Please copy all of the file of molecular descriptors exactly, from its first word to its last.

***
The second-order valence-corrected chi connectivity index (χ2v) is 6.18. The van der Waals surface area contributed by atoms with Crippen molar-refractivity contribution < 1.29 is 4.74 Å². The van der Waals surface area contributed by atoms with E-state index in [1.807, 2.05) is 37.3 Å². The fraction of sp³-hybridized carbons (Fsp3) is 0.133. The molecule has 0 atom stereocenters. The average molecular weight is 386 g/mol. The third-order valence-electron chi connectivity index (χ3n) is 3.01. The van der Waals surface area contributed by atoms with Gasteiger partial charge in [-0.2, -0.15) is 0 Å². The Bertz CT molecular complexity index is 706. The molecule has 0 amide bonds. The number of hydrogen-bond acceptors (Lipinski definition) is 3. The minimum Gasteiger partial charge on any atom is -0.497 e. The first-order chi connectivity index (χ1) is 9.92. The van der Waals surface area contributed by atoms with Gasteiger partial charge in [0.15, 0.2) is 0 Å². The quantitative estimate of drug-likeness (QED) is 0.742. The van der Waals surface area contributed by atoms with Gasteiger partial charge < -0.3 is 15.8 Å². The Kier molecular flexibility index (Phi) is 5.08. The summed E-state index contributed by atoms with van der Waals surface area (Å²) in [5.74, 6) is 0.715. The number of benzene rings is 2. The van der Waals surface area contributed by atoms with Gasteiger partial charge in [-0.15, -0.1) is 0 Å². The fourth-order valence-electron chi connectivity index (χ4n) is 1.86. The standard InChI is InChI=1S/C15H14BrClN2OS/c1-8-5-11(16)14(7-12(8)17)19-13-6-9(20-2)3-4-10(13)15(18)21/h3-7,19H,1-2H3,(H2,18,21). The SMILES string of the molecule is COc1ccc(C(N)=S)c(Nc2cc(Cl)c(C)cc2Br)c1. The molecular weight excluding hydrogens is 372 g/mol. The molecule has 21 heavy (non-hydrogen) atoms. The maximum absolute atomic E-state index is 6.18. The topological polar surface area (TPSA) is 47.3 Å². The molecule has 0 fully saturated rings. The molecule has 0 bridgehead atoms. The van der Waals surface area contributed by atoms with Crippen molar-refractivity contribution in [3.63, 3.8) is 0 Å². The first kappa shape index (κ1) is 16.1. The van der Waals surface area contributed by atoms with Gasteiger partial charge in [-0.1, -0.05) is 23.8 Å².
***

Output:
The second-order valence-corrected chi connectivity index (χ2v) is 6.18. The van der Waals surface area contributed by atoms with Crippen molar-refractivity contribution < 1.29 is 4.74 Å². The van der Waals surface area contributed by atoms with E-state index in [1.807, 2.05) is 37.3 Å². The fraction of sp³-hybridized carbons (Fsp3) is 0.133. The molecule has 0 atom stereocenters. The average molecular weight is 386 g/mol. The third-order valence-electron chi connectivity index (χ3n) is 3.01. The van der Waals surface area contributed by atoms with Gasteiger partial charge in [-0.2, -0.15) is 0 Å². The Bertz CT molecular complexity index is 706. The molecule has 0 amide bonds. The number of hydrogen-bond acceptors (Lipinski definition) is 3. The minimum Gasteiger partial charge on any atom is -0.497 e. The first-order chi connectivity index (χ1) is 9.92. The van der Waals surface area contributed by atoms with Gasteiger partial charge in [0.15, 0.2) is 0 Å². The quantitative estimate of drug-likeness (QED) is 0.742. The van der Waals surface area contributed by atoms with Gasteiger partial charge < -0.3 is 15.8 Å². The Kier molecular flexibility index (Phi) is 5.08. The summed E-state index contributed by atoms with van der Waals surface area (Å²) in [5.74, 6) is 0.715. The number of benzene rings is 2. The van der Waals surface area contributed by atoms with Gasteiger partial charge in [-0.15, -0.1) is 0 Å². The fourth-order valence-electron chi connectivity index (χ4n) is 1.86. The standard InChI is InChI=1S/C15H14BrClN2OS/c1-8-5-11(16)14(7-12(8)17)19-13-6-9(20-2)3-4-10(13)15(18)21/h3-7,19H,1-2H3,(H2,18,21). The SMILES string of the molecule is COc1ccc(C(N)=S)c(Nc2cc(Cl)c(C)cc2Br)c1. The molecular weight excluding hydrogens is 372 g/mol. The molecule has 21 heavy (non-hydrogen) atoms. The maximum absolute atomic E-state index is 6.18. The topological polar surface area (TPSA) is 47.3 Å². The molecule has 0 fully saturated rings. The molecule has 0 bridgehead atoms. The van der Waals surface area contributed by atoms with Crippen molar-refractivity contribution in [3.63, 3.8) is 0 Å². The first kappa shape index (κ1) is 16.1. The van der Waals surface area contributed by atoms with Gasteiger partial charge in [-0.1, -0.05) is 23.8 Å².